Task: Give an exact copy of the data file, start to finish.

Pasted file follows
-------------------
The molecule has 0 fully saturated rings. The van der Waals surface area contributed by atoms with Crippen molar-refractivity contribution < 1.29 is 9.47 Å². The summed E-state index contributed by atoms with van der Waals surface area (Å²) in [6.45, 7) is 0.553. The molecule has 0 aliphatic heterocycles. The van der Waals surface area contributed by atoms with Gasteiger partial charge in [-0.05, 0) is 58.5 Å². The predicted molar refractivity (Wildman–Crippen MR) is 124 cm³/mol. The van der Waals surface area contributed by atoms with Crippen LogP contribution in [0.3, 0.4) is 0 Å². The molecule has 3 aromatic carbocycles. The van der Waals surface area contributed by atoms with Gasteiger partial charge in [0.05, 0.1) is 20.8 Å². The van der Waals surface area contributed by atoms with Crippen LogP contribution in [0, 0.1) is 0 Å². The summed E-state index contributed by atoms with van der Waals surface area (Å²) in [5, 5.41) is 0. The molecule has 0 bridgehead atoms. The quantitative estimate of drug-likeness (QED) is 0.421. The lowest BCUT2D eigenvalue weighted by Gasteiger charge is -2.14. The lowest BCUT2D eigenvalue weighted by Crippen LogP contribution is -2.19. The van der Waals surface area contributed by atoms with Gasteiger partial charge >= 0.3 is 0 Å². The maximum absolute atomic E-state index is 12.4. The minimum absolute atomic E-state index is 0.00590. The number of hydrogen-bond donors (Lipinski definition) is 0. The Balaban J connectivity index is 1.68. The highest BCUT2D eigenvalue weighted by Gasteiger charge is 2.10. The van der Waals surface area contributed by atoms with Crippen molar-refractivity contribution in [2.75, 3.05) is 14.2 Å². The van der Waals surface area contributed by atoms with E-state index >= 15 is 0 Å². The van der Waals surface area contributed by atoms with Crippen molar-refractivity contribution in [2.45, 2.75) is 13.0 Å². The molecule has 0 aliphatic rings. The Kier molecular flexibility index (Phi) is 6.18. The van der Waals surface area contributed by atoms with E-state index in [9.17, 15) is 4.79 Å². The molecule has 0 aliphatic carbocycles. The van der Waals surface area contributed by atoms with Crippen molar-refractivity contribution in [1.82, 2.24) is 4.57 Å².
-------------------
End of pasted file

The molecule has 0 fully saturated rings. The van der Waals surface area contributed by atoms with Crippen molar-refractivity contribution < 1.29 is 9.47 Å². The summed E-state index contributed by atoms with van der Waals surface area (Å²) in [6.45, 7) is 0.553. The molecule has 0 aliphatic heterocycles. The van der Waals surface area contributed by atoms with Gasteiger partial charge in [-0.05, 0) is 58.5 Å². The predicted molar refractivity (Wildman–Crippen MR) is 124 cm³/mol. The van der Waals surface area contributed by atoms with Crippen LogP contribution in [0.3, 0.4) is 0 Å². The molecule has 3 aromatic carbocycles. The van der Waals surface area contributed by atoms with Gasteiger partial charge in [0.05, 0.1) is 20.8 Å². The van der Waals surface area contributed by atoms with Crippen LogP contribution in [0, 0.1) is 0 Å². The summed E-state index contributed by atoms with van der Waals surface area (Å²) in [5, 5.41) is 0. The molecule has 0 bridgehead atoms. The quantitative estimate of drug-likeness (QED) is 0.421. The lowest BCUT2D eigenvalue weighted by Gasteiger charge is -2.14. The lowest BCUT2D eigenvalue weighted by Crippen LogP contribution is -2.19. The van der Waals surface area contributed by atoms with Gasteiger partial charge >= 0.3 is 0 Å². The maximum absolute atomic E-state index is 12.4. The minimum absolute atomic E-state index is 0.00590. The number of hydrogen-bond donors (Lipinski definition) is 0. The Balaban J connectivity index is 1.68. The highest BCUT2D eigenvalue weighted by Gasteiger charge is 2.10. The van der Waals surface area contributed by atoms with Crippen molar-refractivity contribution in [2.75, 3.05) is 14.2 Å². The van der Waals surface area contributed by atoms with E-state index >= 15 is 0 Å². The van der Waals surface area contributed by atoms with Crippen molar-refractivity contribution in [2.45, 2.75) is 13.0 Å². The molecule has 0 aliphatic rings. The Kier molecular flexibility index (Phi) is 6.18. The van der Waals surface area contributed by atoms with E-state index in [9.17, 15) is 4.79 Å². The molecule has 0 aliphatic carbocycles. The van der Waals surface area contributed by atoms with Crippen molar-refractivity contribution in [1.82, 2.24) is 4.57 Å².